Mark Cuban Rebuts Ex-FBI Man's Claim
DALLAS (CN) - Dallas Mavericks owner Mark Cuban rebutted a report that he consulted with a retired FBI agent who claims he told Cuban to sue the league for its officiating at the 2006 NBA Finals.
The Mavericks held a two-games-to-none lead over the Miami Heat in the best-of-seven series before losing four straight games in a stunning collapse.
Retired FBI agent Warren Flagg said he consulted with Cuban after the series and that Cuban was considering a lawsuit, according to a May 16 report in The Oregonian newspaper.
"Cuban asked me what he should do," Flagg said, according to The Oregonian. "I told him, 'Sue and you'll win your case,' but he knew he'd be killing the Golden Goose."
Cuban had criticized how officials were selected for the playoffs, the newspaper reported. He was upset over non-calls in the Heat's favor in a 101-100 loss in Game 5 and went on the floor to confront official Joe DeRosa while glaring at NBA commissioner David Stern in the stands.
Cuban was fined $450,000 for those two incidents; he has been fined more than $1.6 million since he bought the Mavericks in 2000.
Cuban took to Twitter on Tuesday, denying the consultation ever took place.
"To set the record straight I have never hired or consulted with any former FBI agents to investigate our 2006 Finals," Cuban tweeted.
Cuban had said earlier that he did not remember the conversation with Flagg, The Oregonian reported.
Flagg did not immediately respond to Courthouse News' request for comment Tuesday evening.
He is a 27-year veteran of the FBI and now runs his own investigative and security firm in New York.
Flagg has not spoken with Cuban since The Oregonian story broke, Flagg told Courthouse News on Wednesday. He said Cuban was the one who reached out to him and that he was only "consulted," not retained.
Flagg said Cuban did not ask him to do anything in the conversation, which took place after the NBA's investigation into disgraced former referee Tim Donaghy. Donaghy, convicted of betting on games he officiated in and making calls that affected the point spread, spent 11 months in federal prison and was released in 2009.
In the wake of that scandal, the NBA hired former federal prosecutor Lawrence Pedowitz to investigate and report on the league's referees and gambling.
Flagg said Cuban asked about what Donaghy was going to write about in his tell-all book, "Personal Foul: A First-Person Account of the Scandal That Rocked the NBA," published in 2009.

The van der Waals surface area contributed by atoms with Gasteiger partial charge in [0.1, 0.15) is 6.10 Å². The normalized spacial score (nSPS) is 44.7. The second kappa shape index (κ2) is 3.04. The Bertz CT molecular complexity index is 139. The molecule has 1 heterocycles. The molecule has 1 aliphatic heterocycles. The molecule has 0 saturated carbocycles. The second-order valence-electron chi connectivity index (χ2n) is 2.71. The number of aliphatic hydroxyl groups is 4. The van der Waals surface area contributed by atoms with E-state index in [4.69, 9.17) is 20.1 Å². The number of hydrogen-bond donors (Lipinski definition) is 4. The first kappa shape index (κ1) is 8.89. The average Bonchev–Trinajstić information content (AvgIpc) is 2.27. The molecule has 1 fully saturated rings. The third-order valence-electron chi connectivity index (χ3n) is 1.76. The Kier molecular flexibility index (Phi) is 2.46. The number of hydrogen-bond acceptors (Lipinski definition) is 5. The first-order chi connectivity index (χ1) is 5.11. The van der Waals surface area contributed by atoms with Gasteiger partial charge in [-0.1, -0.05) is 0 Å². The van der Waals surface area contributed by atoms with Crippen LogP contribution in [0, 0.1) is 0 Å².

Flagg said he was retained at the time by Donaghy's defense team. He said the "majority" of the conversation was about Donaghy's sentencing memorandum.
Cuban told Oregonian columnist Joe Canzano on his KXTG radio show Tuesday that he did not speak to Flagg immediately after the finals, that it may have been as late as 2008. Flagg did not dispute this.
Flagg said he has a witness, that he was having lunch with an unidentified Green Beret veteran of the Vietnam War during the conversation with Cuban.
Flagg said this dispute "isn't personal," that it relates with the NBA owners' ousting of Los Angeles Clippers owner Donald Sterling from the league, who was banned for life after recordings of racist statements he made were made public April 25.
"I was retained by Tim Donaghy," Flagg said. "It is what it is."
Flagg said possible depositions in the Sterling matter would reveal other findings from the Pedowitz report.
"Sterling has not contacted me, but I emailed his lawyers," Flagg said. "My thought process is that his lawyers are waiting on the NBA to react. ... God knows what [Sterling] knows, I've never spoken to him."
Flagg said people should "read into" comments Cuban made that forcing Sterling to sell the Clippers would create a "slippery slope."
"Instead of talking about the NBA playoffs, we're talking about this," Flagg said. "They could settle this, or everything can go crazy."
Flagg says he has no problem with Cuban, praising him for donating New York Knicks tickets to students from P.S. 72 in the Bronx. He noted that Cuban donated a jersey autographed by the Mavericks to be auctioned off at the Leonard W. Hatton Memorial Golf Classic in June, a benefit golf tournament for the family of an FBI agent killed in the September 11, 2001, terrorist attacks.